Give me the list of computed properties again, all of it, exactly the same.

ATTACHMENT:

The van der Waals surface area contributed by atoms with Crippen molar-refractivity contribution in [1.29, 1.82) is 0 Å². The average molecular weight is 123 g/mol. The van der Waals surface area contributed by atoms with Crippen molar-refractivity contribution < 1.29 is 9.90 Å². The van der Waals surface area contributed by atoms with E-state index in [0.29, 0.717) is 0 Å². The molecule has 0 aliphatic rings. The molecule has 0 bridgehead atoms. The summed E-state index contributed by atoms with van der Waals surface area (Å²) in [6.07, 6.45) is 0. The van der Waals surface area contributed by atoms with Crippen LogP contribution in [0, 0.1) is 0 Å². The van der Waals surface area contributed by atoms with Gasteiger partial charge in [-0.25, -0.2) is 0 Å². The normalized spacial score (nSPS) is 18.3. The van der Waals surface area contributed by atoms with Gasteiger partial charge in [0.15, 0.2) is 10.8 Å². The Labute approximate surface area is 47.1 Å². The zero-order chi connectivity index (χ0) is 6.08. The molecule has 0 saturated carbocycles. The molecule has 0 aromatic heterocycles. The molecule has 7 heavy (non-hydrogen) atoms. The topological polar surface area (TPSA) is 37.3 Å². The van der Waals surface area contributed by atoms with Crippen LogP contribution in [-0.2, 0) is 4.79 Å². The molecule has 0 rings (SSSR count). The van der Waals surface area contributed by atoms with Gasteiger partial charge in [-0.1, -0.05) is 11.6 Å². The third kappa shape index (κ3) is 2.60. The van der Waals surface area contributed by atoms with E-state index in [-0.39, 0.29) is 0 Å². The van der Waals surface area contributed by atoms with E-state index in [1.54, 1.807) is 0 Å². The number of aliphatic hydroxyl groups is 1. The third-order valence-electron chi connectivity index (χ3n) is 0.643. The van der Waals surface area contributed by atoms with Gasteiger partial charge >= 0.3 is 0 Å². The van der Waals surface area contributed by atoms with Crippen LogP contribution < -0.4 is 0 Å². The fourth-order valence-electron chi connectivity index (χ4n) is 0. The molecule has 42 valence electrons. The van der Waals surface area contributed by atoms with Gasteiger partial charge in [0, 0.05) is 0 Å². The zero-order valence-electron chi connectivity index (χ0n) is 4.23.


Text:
The van der Waals surface area contributed by atoms with Crippen molar-refractivity contribution in [1.29, 1.82) is 0 Å². The average molecular weight is 123 g/mol. The van der Waals surface area contributed by atoms with Crippen molar-refractivity contribution < 1.29 is 9.90 Å². The van der Waals surface area contributed by atoms with E-state index in [0.29, 0.717) is 0 Å². The molecule has 0 aliphatic rings. The molecule has 0 bridgehead atoms. The summed E-state index contributed by atoms with van der Waals surface area (Å²) in [6.07, 6.45) is 0. The van der Waals surface area contributed by atoms with Crippen LogP contribution in [0, 0.1) is 0 Å². The van der Waals surface area contributed by atoms with Gasteiger partial charge in [-0.25, -0.2) is 0 Å². The normalized spacial score (nSPS) is 18.3. The van der Waals surface area contributed by atoms with Gasteiger partial charge in [0.15, 0.2) is 10.8 Å². The Labute approximate surface area is 47.1 Å². The zero-order chi connectivity index (χ0) is 6.08. The molecule has 0 saturated carbocycles. The molecule has 0 aromatic heterocycles. The molecule has 7 heavy (non-hydrogen) atoms. The topological polar surface area (TPSA) is 37.3 Å². The van der Waals surface area contributed by atoms with Crippen LogP contribution in [-0.2, 0) is 4.79 Å². The molecule has 0 rings (SSSR count). The van der Waals surface area contributed by atoms with Gasteiger partial charge in [-0.1, -0.05) is 11.6 Å². The third kappa shape index (κ3) is 2.60. The van der Waals surface area contributed by atoms with E-state index in [-0.39, 0.29) is 0 Å². The van der Waals surface area contributed by atoms with E-state index in [1.54, 1.807) is 0 Å². The number of aliphatic hydroxyl groups is 1. The third-order valence-electron chi connectivity index (χ3n) is 0.643. The van der Waals surface area contributed by atoms with Gasteiger partial charge >= 0.3 is 0 Å². The van der Waals surface area contributed by atoms with Crippen LogP contribution < -0.4 is 0 Å². The fourth-order valence-electron chi connectivity index (χ4n) is 0. The molecule has 42 valence electrons. The van der Waals surface area contributed by atoms with Gasteiger partial charge in [0, 0.05) is 0 Å². The zero-order valence-electron chi connectivity index (χ0n) is 4.23.